As far as I know the investigation was controlled top-down by Louis Freeh, he put Danny Defenbaugh in charge because Defenbaugh would do whatever Freeh told him and was ineffective, he had no power to get anything done on his own. The investigation should have been put in the hands of Danny Coulson but when Freeh saw he couldn't control him it was given to someone else who was largely thought of as ineffective. I believe that if Coulson had been in charge he would not have said "John Doe #2" doesn't exist and he would have pressed for the guy's arrest even if he was an informant. The working theory among most OKC researchers is that John Doe #2 was an asset, an informant, or a cooperating witness and as a result the FBI made him disappear. So the bureau couldn't be embarrassed. Defenbaugh would do that. Coulson would not do that, he would go wherever the leads went even if it meant embarrassing the bureau. What happens if, for example, John Doe #2 was a provocateur, part of an FBI major case undercover operation that fell under Bear Bryant? (PATCON for example) Coulson would not have cared and would have probably exposed it. Defenbaugh would have covered it up.

Another agent who would have been at the top, on Freeh's phone or in Freeh's office every day was BOB RICKS. He would have been Freeh's go-to man in Oklahoma (even though Coulson was on-scene commander in OKC, Freeh would have gone to RICKS.) RICKS would have interfaced with local law enforcement in Oklahoma and Kansas. There would be some crossover there with RICKS doing that and COULSON doing that, but Freeh I am sure trusted Ricks but did not trust Coulson.

I wish there were a good org chart for this investigation, I think it would be revealing.

I would want to know if, anywhere on that chart, you would find LARRY POTTS. I suspect you would find him there.

Others I am curious about would be TOM PICKARD and BEAR BRYANT. I suspect Bear Bryant was involved as some mention is made about how Danny Defenbaugh was loyal to him, that Defenbaugh was a proxy for Bear Bryant. That was in Roger's book. As you probably know, Bryant and Pickard had it in for John O'Neill and they were bad actors, they were cutthroat, office politics types.

I think you present a very good angle for research. Someone needs to produce a top-down list of the people who ran this investigation and who their contacts at justice were. That person isn't me, I don't know enough about the structure at the FBI in 1995 to be able to produce that, nor would I know "who to talk to" to get sources on this.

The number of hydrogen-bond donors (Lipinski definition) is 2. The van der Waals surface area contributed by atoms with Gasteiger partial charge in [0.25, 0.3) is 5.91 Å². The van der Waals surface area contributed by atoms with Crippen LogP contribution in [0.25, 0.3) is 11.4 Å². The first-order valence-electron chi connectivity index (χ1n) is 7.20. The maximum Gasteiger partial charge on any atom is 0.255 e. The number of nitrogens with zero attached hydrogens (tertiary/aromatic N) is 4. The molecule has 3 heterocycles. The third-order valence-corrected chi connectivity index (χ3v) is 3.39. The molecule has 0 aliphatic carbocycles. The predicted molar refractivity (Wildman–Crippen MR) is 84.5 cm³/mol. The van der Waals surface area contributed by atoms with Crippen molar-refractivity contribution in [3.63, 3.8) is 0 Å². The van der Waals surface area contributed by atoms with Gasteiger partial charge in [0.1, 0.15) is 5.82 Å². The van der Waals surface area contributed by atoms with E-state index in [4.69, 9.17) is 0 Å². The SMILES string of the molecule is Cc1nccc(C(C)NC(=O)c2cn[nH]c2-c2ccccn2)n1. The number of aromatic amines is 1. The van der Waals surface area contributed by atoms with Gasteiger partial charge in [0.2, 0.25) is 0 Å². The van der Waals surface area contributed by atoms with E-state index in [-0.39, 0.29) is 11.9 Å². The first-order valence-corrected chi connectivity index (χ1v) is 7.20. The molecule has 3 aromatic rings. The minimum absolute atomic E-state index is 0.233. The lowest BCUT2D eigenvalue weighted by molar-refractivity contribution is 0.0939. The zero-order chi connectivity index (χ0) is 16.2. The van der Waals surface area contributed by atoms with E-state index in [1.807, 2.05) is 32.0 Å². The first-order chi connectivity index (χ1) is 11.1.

I know the first person anyone wanting to find out more about the investigation would want to talk to is DANNY COULSON. He was _NOT_ a "Friend of Louis" and was very much totally a straight shooter and independent. He won't lie for anyone and he won't shut up about John Doe #2, or, for example, he said in 1999 "we had videotape of the truck pulling up a few minutes to nine." --- Danny might not realize it but he should NOT have said that. The FBI's official position is "those tapes do not exist" because, well, the tapes all show McVeigh with another person. But Danny doesn't care about Louis Freeh's talking points, or what the "official story" mandates. He would be inclined to speak the truth.

So anyone wanting to find out the stuff you're asking about would need to talk to Danny Coulson, and they'd probably also do well to identify local agents who were treated like shit who have stories to tell. Anyone who came in conflict with the Friends of Louis would probably have a story to tell. Through those stories from people inside, a framework of who the players were could emerge.

I think I'm going to ask Roger Charles if he knows whether or not JOHN O'NEILL had any involvement in the case. If anyone of my contacts would know that, it's him. But I suspect that O'NEILL would have been sidelined because this case was tightly controlled by Louis Freeh and his surrogates and proxies were the people running things at Headquarters and at the regional level he had his people installed there.

Sorry to be so long winded with so many replies. I just thought of a couple sources that might be worth looking at.

1. Simple Truths' written by Jon Hersley and Larry Tongate

This is a book that essentially tells the FBI's sanitized version of the investigation: McVeigh and Nichols built the bomb on 4/18, McVeigh drove to OKC the next day by himself and delivered it.

Of course, this is not the truth. Dozens upon dozens of people saw Timothy McVeigh in OKC on April 19th and every single one of them saw him with another person. So I have not bothered to read Simple Truths because I know it will be an exercise in omissions. The story presented in it will be in spite of the evidence not because of it.